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English 2014 curriculum - very confused

Discussion in 'Primary' started by lola1982, Sep 3, 2015.

  1. lola1982

    lola1982 New commenter


    Please can someone help. Our school have just started using this (I teach in an international school in Europe) and we've been given no training on it but told to start planning using it.

    We've been told that it is a skills based, not genre based curriculum and so I can't plan for example a 2 week unit on play scripts - as that is genre based. Instead, we've been told to choose a text and teach skills using that text. I understand this - but what if I want the final written outcome to be a play script? Traditionally, using the old curriculum, we'd have looked at play scripts, drawn out the features, planned and written one together etc but I'm being told I can't do this now. How do I get them to write a play script without actually spending some time looking at one?!

    Can anyone point me in the direction of some sample plans so I can see how this works? I've had a quick look but everything I can see is split up into for e.g. 'Recounts - 2 weeks' which I'm being told is not allowed :(

    Thank you!
  2. michaelt1979

    michaelt1979 Occasional commenter

    There are no rules saying you *can't* teach a text type. In fact, I'd imagine it would be pretty hard for the children ever to learn to write properly if you didn't in some form. In fact, some objectives almost require you to. For example, in Year 3/4, children should be taught to

    and in Year 5/6, they should be taught to:

    That said, I am the first to say that the old method of spending 2 weeks on each text type was not a great approach. I always recommend spending longer periods on several similar texts. I group them using the old GCSE writing triplets, so we only teach 4 main writing groups:

    • Writing to inform (newspapers, reports, recounts, etc.)
    • Writing to persuade (adverts, letters, etc.)
    • Writing to discuss (reviews, balanced arguments, etc.)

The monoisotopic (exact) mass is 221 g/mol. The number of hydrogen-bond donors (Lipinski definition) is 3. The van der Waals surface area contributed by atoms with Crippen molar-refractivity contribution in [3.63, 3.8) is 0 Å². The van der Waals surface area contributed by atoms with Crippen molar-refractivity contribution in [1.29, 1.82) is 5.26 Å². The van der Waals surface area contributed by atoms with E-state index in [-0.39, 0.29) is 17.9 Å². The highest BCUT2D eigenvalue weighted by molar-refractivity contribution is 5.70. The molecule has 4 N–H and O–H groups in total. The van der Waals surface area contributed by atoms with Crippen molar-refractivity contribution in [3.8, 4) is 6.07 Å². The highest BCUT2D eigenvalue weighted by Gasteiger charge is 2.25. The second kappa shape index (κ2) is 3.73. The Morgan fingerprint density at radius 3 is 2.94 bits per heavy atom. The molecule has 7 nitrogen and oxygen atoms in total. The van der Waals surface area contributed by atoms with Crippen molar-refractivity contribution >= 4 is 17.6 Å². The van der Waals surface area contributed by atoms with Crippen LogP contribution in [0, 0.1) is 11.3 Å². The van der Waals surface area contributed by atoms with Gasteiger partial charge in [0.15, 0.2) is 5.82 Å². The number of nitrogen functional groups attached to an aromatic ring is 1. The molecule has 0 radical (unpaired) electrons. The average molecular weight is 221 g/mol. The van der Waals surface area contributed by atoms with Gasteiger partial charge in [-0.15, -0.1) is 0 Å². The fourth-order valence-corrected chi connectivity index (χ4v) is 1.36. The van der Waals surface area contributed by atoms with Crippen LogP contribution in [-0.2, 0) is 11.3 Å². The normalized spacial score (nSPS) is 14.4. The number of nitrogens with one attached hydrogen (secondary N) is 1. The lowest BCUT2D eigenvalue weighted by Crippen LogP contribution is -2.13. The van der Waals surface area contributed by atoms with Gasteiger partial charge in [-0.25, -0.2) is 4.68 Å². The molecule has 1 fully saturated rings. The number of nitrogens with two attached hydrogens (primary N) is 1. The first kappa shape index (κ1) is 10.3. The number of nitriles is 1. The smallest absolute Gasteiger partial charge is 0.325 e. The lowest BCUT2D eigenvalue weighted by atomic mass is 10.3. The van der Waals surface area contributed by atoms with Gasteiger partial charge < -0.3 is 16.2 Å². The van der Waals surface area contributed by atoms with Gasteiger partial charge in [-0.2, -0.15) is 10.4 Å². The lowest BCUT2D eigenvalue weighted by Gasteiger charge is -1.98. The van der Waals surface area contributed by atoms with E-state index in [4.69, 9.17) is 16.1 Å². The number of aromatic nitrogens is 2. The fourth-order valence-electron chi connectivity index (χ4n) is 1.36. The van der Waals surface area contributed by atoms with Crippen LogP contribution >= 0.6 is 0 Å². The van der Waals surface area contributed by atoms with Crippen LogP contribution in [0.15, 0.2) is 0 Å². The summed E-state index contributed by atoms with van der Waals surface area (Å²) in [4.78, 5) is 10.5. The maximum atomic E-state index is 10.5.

• Writing to entertain (fiction, poetry, etc.)

    That way, rather than a disjointed long list of features, children start to recognise similarities and differences across a whole range of texts - and you can spend longer on them. So, for example, we might spend half a term on writing to inform, in which we might write a non-fiction report about a planet, then a newspaper report about the moon landings, and finally a biography of Neil Armstrong. There are lots of similarities between these different text types because they're all about writing to inform so often include common features such as subheadings, time connecting phrases, etc.

    By spending longer on the group, rather than flitting from one to another, you can really embed some of the key aspects, and also draw out some of the more subtle nuances, rather than children thinking that every text must fall into a single category.

    I have blogged in a bit more detail about this here:


  3. lola1982

    lola1982 New commenter

    TThank you so much for this. Our head told us that in any given week we might end up teaching int=structions, poetry, fiction and information texts, for example, as we would be teaching skills associated with them rather than the texts themselves. I can't get my head around it! I will take a look at your blog and thank you again for your reply.

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